Latin Americans went for Kerry in all nine countries polled. In only two cases did Kerry win a majority—Brazil (57% to 14%) and the Dominican Republic (51% to 38%)—but in most cases the spread was quite wide. These included Venezuela (48% to 22%), Colombia (47% to 26%), Argentina (43% to 6%), Mexico (38% to 18%), Uruguay (37% to 5%), Peru (37% to 26%), and Bolivia (25% to 16%).
Bush was preferred in Nigeria with 33%, as compared to 27% for Kerry. However, Kerry was preferred in the five other African states polled, including Kenya (58% to 25%), Ghana (48% to 24%), Tanzania (44% to 30%), South Africa (43% to 29%), and Zimbabwe (28% to 6%).
In Eurasian states, Kerry led, though a significant number did not express a preference. In Russia, Kerry was preferred 20% to 10%, Turkey 40% to 25%, and in Kazakhstan 40% to 12%.
Interestingly, among countries that have contributed troops to the operation in Iraq, most favored Kerry and said that their view of the US has gotten worse with Bush’s foreign policy. These include the UK, the Czech Republic, Italy, the Netherlands, the Dominican Republic, Kazakhstan, Japan, Norway, and Spain. Thailand was divided on Kerry and Bush (33% Bush—30% Kerry). But slightly more Thais said their view of the US has gotten better (35% to 30% worse).
However, this group also included the two countries most favorable to Bush—the Philippines and Poland. Among Filipinos, 57% said they prefer Bush over Kerry, and 58% say that their view of US foreign policy has gotten better. But among Poles, though a modest plurality favored Bush (31% to 26%), a plurality of 41% said that their view of US foreign policy has gotten worse, while only 15% say it has gotten better.
Strongest negative views of US foreign policy were held in Germany (83% say “worse”), France (81%), Mexico (78%), China (72%), Canada (71%), Netherlands (71%), Spain (67%), Brazil (66%), Italy (66%), Argentina (65%), and the UK (64%). The only countries in which more said that the Bush foreign policy made them feel better toward the US were: the Philippines, (58% better-27% worse), India (38% better—33% worse) and Thailand (35% better and 30% worse). Nigeria was divided (36% better—34% worse) as was Venezuela (33% better-34% worse).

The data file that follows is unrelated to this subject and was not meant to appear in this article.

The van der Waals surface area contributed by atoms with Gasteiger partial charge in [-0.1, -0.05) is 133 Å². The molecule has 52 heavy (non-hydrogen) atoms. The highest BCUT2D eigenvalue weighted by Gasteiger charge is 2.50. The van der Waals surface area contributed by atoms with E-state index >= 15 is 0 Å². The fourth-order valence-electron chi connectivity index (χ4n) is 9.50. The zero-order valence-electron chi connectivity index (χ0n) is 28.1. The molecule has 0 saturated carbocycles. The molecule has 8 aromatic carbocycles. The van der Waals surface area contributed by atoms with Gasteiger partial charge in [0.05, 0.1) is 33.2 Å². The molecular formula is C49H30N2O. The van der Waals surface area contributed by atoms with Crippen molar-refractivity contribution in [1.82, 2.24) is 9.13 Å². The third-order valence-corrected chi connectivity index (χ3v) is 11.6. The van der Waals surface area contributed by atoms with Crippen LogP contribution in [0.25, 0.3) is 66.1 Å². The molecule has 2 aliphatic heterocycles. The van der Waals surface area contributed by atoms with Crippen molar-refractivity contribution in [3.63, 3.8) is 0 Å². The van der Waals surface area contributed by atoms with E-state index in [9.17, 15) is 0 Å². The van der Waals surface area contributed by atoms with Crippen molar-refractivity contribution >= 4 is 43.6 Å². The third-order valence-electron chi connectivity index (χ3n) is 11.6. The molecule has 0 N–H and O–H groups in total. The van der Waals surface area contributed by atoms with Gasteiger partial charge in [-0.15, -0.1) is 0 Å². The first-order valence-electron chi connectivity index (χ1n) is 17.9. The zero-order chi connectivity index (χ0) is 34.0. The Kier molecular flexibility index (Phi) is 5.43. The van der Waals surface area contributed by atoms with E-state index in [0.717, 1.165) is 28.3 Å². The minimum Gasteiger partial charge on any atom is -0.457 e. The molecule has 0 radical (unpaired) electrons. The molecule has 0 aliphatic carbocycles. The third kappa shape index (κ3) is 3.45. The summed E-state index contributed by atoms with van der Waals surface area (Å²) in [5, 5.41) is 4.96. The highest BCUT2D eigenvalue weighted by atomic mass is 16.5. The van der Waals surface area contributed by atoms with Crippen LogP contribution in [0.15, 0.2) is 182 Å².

GlobeScan Incorporated www.GlobeScan.com is a global public opinion and stakeholder research firm with offices in Toronto, London and Washington. GlobeScan conducts custom research and annual tracking studies on global issues. With a research network spanning 40+ countries, GlobeScan works with global companies, multilateral agencies, national governments and non-government organizations to deliver research-based insights for successful strategies.
The Program on International Policy Attitudes (PIPA) www.pipa.org is a joint program of the Center on Policy Attitudes and the Center for International and Security Studies at the University of Maryland. PIPA undertakes research on attitudes in both the public and in the policymaking community toward a variety of international and foreign policy issues. It seeks to disseminate its findings to members of government, the press, and the public as well as academia.